Typically, vehicles that need extra protection are equipped with much more than just bullet resistant glass. Door panels and undercarriages are nearly as vulnerable as windshields, windows, and back glass. They do little to slow down bullets. For this reason, armor panels are generally added to the door to give better overall bullet-resistant coverage. Blast panels can be added to the undercarriage to protect the gas tank and drivetrain from explosions. Many armored vehicles also feature run-flat tires that allow the vehicle to continue driving even if a tire has been penetrated.
If you are looking to add bullet-resistant glass as a way to lessen the chance of vehicle break-ins, then swapping out the glass may be enough. However, if you’re looking for resistance from ballistics, it may be foolish to armor the windows without armoring other parts of the vehicle.
The process for installing bullet-resistant glass is extensive and will need to be handled by a professional shop that is experienced in installing bullet resistant glass. The glass will be much thicker and heavier than the glass that your vehicle was originally equipped with. The front and back windshields are similar to a normal replacement job, but modifications may need to be made to the frames in order to accommodate the glass.
The side windows require a lot of work:
-The door panels must be disassembled first.
-Next, the original glass will be removed.
-Then the shop will use metalworking tools to widen the door cavity and the window’s frame.
-Next, the glass will be installed.
-If the window is operable, a high-power window motor will be installed. The extra power is needed in order to roll the heavier glass up and down.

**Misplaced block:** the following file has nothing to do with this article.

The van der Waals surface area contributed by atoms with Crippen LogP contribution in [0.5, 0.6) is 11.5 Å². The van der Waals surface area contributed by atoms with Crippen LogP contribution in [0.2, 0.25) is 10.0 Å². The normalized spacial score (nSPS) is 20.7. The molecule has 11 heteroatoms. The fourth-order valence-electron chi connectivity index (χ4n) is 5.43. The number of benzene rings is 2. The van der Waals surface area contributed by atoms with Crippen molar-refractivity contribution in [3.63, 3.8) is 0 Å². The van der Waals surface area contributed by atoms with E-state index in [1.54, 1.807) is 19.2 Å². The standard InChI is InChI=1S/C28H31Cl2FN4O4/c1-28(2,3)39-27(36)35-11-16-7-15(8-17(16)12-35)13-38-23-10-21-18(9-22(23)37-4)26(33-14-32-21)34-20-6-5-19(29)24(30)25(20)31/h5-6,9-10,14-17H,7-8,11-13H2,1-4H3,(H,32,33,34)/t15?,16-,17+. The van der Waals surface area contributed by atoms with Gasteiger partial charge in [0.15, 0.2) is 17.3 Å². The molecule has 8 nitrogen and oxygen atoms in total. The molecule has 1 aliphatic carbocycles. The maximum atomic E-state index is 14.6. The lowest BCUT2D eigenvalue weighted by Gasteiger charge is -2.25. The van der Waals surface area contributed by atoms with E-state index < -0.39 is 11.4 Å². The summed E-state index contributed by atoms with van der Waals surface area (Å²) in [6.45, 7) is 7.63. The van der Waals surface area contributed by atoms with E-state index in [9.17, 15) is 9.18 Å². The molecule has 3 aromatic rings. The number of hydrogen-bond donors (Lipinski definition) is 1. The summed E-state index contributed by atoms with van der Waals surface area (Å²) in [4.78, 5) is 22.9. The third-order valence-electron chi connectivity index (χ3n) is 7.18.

-If the door panel is being armored, the armoring will likely be added before the door is reassembled.
Armoring a vehicle modifies it significantly. Here are some factors you’ll want to keep in mind:
The added weight and modification to the suspension could cause the ride quality to suffer. Additionally, your side windows may only roll up and down a few inches, or they may not roll down at all.
If you’re looking to add bullet-resistant glass do your car, be careful to consider that it’s a costly endeavor and that there are downsides. However, if you need this level of protection, reach out to us at firstname.lastname@example.org and we’ll help direct you to a company that can assist with armoring your vehicle and equipping it with bullet-resistant glass.
Get an Estimate
Glass.com attempts to provide accurate information but cannot be held liable for any information provided or omitted. You should always work with a licensed, insured and reputable glass shop that can assess your specific needs and local building codes and offer professional services. Never attempt to cut, install, or otherwise work with glass yourself. All content is provided on an informational basis only.
© 2020 Glass.com Inc. All Rights Reserved. No reproduction without expressed written permission. Questions? Contact email@example.com.